When you think of the word “engineer” what images come to mind? Designing cars or building bridges? Well it’s true – these tasks are just two of the jobs that an engineer can do. But there is much, much more to the field of engineering than this.
The field of Engineering is vast, encompassing fields like mechanical engineering, aeronautical engineering, chemical engineering, civil engineering and more. Below are just some of the amazing breakthroughs mankind has achieved over the past ten years thanks to the ingenuity and hard work of engineers.
Rover Roams Around on Mars
In August of 2012, NASA`s most advanced and functional land rover yet touched down on the Red Planet. The Journey from Earth to Mars took 8 months, and spanned millions of miles of empty space.
Mechanical Engineers spent years perfecting the design of the rover, which features cameras, radiation spectrometers, X-ray capabilities and more. Its design means that it can effectively traverse the topography of Mars while collecting important data regarding whether or not life could be sustainable on Mars.
Electrical Implants that Dissolve in the Human Body
Bioengineers in America recently developed an electrical implant using nano-technology construction processes. The implications of such a device are huge, since it could theoretically be used to perform regenerative or healing functions within the human body, or even act as a 100% natural communication device.
One interesting aspect of the bioengineering at play here is the fact that the device can dissolve in the human body after a pre-determined period of time without any ill-effects being felt by its host. In this way the devices are biodegradable, and can perform functions in a non-intrusive and safe manner.
Nano-technology Condom that Can Prevent Pregnancy and the Transmission of Aids
In another impressive feat by Bioengineers, a new type of female condom has recently been developed that could prevent the spread of AIDS and other STDs, as well as prevent unwanted pregnancies.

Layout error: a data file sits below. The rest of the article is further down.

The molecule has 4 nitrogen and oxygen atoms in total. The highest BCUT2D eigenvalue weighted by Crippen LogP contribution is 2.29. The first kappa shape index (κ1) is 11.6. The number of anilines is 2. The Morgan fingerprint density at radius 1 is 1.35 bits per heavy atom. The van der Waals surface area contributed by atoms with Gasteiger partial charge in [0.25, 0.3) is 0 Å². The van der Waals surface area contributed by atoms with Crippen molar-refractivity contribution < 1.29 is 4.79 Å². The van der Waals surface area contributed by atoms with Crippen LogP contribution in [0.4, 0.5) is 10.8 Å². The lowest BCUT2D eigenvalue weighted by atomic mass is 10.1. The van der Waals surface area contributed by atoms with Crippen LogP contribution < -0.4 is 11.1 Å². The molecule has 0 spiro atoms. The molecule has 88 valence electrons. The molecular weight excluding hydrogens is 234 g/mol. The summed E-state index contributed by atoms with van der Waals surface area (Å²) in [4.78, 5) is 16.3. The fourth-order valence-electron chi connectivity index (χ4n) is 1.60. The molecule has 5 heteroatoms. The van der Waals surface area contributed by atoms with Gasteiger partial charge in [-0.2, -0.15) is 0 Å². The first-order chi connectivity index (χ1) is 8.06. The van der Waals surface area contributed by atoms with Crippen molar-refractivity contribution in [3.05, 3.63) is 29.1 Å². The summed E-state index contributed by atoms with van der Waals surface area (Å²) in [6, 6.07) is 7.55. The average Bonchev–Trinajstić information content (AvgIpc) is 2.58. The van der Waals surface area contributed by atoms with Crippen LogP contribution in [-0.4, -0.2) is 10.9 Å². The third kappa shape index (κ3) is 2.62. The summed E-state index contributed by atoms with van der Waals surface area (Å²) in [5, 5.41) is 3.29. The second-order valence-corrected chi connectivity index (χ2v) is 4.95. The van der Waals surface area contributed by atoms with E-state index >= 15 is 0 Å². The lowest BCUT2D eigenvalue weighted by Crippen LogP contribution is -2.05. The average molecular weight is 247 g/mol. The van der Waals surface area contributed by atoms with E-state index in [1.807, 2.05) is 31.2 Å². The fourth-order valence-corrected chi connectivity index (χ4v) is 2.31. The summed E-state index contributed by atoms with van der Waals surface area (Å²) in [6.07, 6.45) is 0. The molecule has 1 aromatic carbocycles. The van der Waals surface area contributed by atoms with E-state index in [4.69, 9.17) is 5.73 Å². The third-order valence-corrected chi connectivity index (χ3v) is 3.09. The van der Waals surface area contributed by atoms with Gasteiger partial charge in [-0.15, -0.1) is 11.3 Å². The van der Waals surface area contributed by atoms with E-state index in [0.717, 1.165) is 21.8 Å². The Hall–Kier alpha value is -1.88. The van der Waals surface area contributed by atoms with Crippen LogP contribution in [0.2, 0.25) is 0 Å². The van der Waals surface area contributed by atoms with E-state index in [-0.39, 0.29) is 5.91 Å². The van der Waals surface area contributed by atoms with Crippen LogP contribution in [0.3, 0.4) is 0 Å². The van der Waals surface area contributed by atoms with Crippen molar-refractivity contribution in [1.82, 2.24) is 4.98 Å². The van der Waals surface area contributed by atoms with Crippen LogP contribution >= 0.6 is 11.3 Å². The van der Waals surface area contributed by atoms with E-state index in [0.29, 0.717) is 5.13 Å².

Created through a process known as electro-spinning, which is material creation on a miniscule scale, the condom is completely biodegradable and could be designed to break down within pre-determined time periods.
Engineers have also been able to enable the condom to release medicine that can prevent the spread of diseases, making it an invaluable advance in technology that could help women and men all across the world.
Virtual Reality Takes a Step Forward
In the world of Neuroengineering, engineers have brought the concept of full immersion in a visual world one step closer to reality.
They have been designing a `bi-directional` hand that not only responds to the brain of a primate, but also tricks the brain into feeling what the hand feels.
With this technology, the brain could be convinced that it is encountering textures, obstacles and environments that are effectively simulated. It is exciting news for those who grew up watching `Existenz` or other sci-fi classics.
Computer Chips that Move With the Skin
Again in the field of bioengineering, advances have been made with microchip technology. Engineers John Rodgers and Todd Coleman have developed a chip that is essentially like a tattoo: it can be superimposed onto your skin so that your skin can be scanned to access data.
The tattoo-chip is biosympathetic, so it morphs, stretches, expands and contracts according to what the skin on which it is attached is doing.
These chips could pave the way for easier, more organic ways of storing information without the need for cards, plastics, or even computers and other remote devices.
AI to assist the Disabled
In a situation where mechanical engineers have teamed up with artificial intelligence researchers, research teams have recently developed prototypes of a `walker` that uses both to respond to and navigate different terrain types.
Beyond this, the machines are also to communicate and liaise with their users so that they can work efficiently according to the users` preferences.
While not possessing human emotions or a consciousness, the machines are nonetheless a step in this direction and are able to adjust both to the needs of users and the physical environments around them.
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Louis Appleton is a Media and Communications student at the University of Sydney with a keen interest in how scientific and engineering creates benefits that are seen in the everyday world. He believes that encouraging people to study a Bachelor of Engineering can help bring more technological miracles into our lives.